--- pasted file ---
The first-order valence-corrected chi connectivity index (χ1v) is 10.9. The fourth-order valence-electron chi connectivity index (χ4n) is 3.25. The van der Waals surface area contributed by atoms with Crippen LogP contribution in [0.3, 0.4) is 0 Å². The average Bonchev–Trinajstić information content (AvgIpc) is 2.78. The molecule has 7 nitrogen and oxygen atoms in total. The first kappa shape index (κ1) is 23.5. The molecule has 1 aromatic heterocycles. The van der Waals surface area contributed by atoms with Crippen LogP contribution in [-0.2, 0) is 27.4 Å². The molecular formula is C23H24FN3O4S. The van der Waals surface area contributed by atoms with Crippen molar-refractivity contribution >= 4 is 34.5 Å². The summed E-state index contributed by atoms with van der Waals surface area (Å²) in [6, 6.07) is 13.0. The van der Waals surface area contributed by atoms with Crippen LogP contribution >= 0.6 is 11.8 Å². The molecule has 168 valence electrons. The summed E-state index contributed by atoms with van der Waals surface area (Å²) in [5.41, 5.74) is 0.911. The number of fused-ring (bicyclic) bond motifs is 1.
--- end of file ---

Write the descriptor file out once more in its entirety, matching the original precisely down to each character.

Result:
The first-order valence-corrected chi connectivity index (χ1v) is 10.9. The fourth-order valence-electron chi connectivity index (χ4n) is 3.25. The van der Waals surface area contributed by atoms with Crippen LogP contribution in [0.3, 0.4) is 0 Å². The average Bonchev–Trinajstić information content (AvgIpc) is 2.78. The molecule has 7 nitrogen and oxygen atoms in total. The first kappa shape index (κ1) is 23.5. The molecule has 1 aromatic heterocycles. The van der Waals surface area contributed by atoms with Crippen LogP contribution in [-0.2, 0) is 27.4 Å². The molecular formula is C23H24FN3O4S. The van der Waals surface area contributed by atoms with Crippen molar-refractivity contribution >= 4 is 34.5 Å². The summed E-state index contributed by atoms with van der Waals surface area (Å²) in [6, 6.07) is 13.0. The van der Waals surface area contributed by atoms with Crippen LogP contribution >= 0.6 is 11.8 Å². The molecule has 168 valence electrons. The summed E-state index contributed by atoms with van der Waals surface area (Å²) in [5.41, 5.74) is 0.911. The number of fused-ring (bicyclic) bond motifs is 1.